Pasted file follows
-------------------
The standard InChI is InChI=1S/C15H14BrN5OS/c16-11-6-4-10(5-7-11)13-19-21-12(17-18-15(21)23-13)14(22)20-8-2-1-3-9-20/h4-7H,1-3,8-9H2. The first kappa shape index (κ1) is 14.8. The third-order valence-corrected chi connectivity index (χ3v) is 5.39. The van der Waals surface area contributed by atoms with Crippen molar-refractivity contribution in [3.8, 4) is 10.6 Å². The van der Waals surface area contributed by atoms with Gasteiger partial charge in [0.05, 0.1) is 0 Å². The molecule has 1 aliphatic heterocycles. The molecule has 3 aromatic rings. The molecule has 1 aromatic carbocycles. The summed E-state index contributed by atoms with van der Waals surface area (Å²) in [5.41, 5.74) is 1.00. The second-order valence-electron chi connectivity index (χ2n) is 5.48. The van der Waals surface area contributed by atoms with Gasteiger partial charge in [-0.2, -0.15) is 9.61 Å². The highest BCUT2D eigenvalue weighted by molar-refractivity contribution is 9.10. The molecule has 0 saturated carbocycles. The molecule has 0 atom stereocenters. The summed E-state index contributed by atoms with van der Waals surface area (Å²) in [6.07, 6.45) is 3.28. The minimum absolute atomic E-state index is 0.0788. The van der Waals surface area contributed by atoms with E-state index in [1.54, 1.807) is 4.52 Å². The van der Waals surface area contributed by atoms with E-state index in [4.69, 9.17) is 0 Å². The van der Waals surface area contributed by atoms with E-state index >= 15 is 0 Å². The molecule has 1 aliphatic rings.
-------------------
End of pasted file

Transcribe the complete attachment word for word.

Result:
The standard InChI is InChI=1S/C15H14BrN5OS/c16-11-6-4-10(5-7-11)13-19-21-12(17-18-15(21)23-13)14(22)20-8-2-1-3-9-20/h4-7H,1-3,8-9H2. The first kappa shape index (κ1) is 14.8. The third-order valence-corrected chi connectivity index (χ3v) is 5.39. The van der Waals surface area contributed by atoms with Crippen molar-refractivity contribution in [3.8, 4) is 10.6 Å². The van der Waals surface area contributed by atoms with Gasteiger partial charge in [0.05, 0.1) is 0 Å². The molecule has 1 aliphatic heterocycles. The molecule has 3 aromatic rings. The molecule has 1 aromatic carbocycles. The summed E-state index contributed by atoms with van der Waals surface area (Å²) in [5.41, 5.74) is 1.00. The second-order valence-electron chi connectivity index (χ2n) is 5.48. The van der Waals surface area contributed by atoms with Gasteiger partial charge in [-0.2, -0.15) is 9.61 Å². The highest BCUT2D eigenvalue weighted by molar-refractivity contribution is 9.10. The molecule has 0 saturated carbocycles. The molecule has 0 atom stereocenters. The summed E-state index contributed by atoms with van der Waals surface area (Å²) in [6.07, 6.45) is 3.28. The minimum absolute atomic E-state index is 0.0788. The van der Waals surface area contributed by atoms with E-state index in [1.54, 1.807) is 4.52 Å². The van der Waals surface area contributed by atoms with E-state index in [4.69, 9.17) is 0 Å². The van der Waals surface area contributed by atoms with E-state index >= 15 is 0 Å². The molecule has 1 aliphatic rings.